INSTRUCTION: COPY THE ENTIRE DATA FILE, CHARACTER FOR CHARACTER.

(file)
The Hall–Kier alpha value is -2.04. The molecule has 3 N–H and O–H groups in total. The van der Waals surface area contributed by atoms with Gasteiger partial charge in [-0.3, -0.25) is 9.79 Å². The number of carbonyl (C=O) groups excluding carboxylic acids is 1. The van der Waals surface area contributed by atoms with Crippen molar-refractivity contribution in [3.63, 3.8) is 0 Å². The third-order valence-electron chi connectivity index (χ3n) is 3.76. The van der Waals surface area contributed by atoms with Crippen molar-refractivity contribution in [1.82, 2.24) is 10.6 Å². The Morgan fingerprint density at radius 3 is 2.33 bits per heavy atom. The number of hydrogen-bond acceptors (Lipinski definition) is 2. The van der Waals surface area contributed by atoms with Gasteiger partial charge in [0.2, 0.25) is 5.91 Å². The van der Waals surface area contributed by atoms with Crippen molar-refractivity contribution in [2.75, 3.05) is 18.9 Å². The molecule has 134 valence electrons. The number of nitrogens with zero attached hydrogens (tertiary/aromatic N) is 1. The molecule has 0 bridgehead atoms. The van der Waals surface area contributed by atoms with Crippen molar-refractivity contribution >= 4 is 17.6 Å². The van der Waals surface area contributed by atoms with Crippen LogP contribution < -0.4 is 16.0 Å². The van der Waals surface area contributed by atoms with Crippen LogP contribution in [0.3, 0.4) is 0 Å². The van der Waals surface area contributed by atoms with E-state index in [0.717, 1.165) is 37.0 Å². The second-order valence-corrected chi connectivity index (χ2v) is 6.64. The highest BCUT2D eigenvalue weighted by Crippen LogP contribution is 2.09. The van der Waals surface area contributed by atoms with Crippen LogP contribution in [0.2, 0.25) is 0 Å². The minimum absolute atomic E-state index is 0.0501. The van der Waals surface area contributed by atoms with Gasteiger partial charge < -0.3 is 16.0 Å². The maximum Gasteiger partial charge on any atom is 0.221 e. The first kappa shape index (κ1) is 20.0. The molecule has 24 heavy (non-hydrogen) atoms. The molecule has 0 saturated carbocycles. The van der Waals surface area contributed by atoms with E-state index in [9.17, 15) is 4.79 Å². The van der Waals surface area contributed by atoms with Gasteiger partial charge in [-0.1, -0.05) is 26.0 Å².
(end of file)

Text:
The Hall–Kier alpha value is -2.04. The molecule has 3 N–H and O–H groups in total. The van der Waals surface area contributed by atoms with Gasteiger partial charge in [-0.3, -0.25) is 9.79 Å². The number of carbonyl (C=O) groups excluding carboxylic acids is 1. The van der Waals surface area contributed by atoms with Crippen molar-refractivity contribution in [3.63, 3.8) is 0 Å². The third-order valence-electron chi connectivity index (χ3n) is 3.76. The van der Waals surface area contributed by atoms with Crippen molar-refractivity contribution in [1.82, 2.24) is 10.6 Å². The Morgan fingerprint density at radius 3 is 2.33 bits per heavy atom. The number of hydrogen-bond acceptors (Lipinski definition) is 2. The van der Waals surface area contributed by atoms with Gasteiger partial charge in [0.2, 0.25) is 5.91 Å². The van der Waals surface area contributed by atoms with Crippen molar-refractivity contribution in [2.75, 3.05) is 18.9 Å². The molecule has 134 valence electrons. The number of nitrogens with zero attached hydrogens (tertiary/aromatic N) is 1. The molecule has 0 bridgehead atoms. The van der Waals surface area contributed by atoms with Crippen molar-refractivity contribution >= 4 is 17.6 Å². The van der Waals surface area contributed by atoms with Crippen LogP contribution < -0.4 is 16.0 Å². The van der Waals surface area contributed by atoms with Crippen LogP contribution in [0.3, 0.4) is 0 Å². The van der Waals surface area contributed by atoms with E-state index in [0.717, 1.165) is 37.0 Å². The second-order valence-corrected chi connectivity index (χ2v) is 6.64. The highest BCUT2D eigenvalue weighted by Crippen LogP contribution is 2.09. The van der Waals surface area contributed by atoms with Crippen LogP contribution in [0.2, 0.25) is 0 Å². The minimum absolute atomic E-state index is 0.0501. The van der Waals surface area contributed by atoms with Gasteiger partial charge < -0.3 is 16.0 Å². The maximum Gasteiger partial charge on any atom is 0.221 e. The first kappa shape index (κ1) is 20.0. The molecule has 24 heavy (non-hydrogen) atoms. The molecule has 0 saturated carbocycles. The van der Waals surface area contributed by atoms with E-state index in [9.17, 15) is 4.79 Å². The van der Waals surface area contributed by atoms with Gasteiger partial charge in [-0.1, -0.05) is 26.0 Å².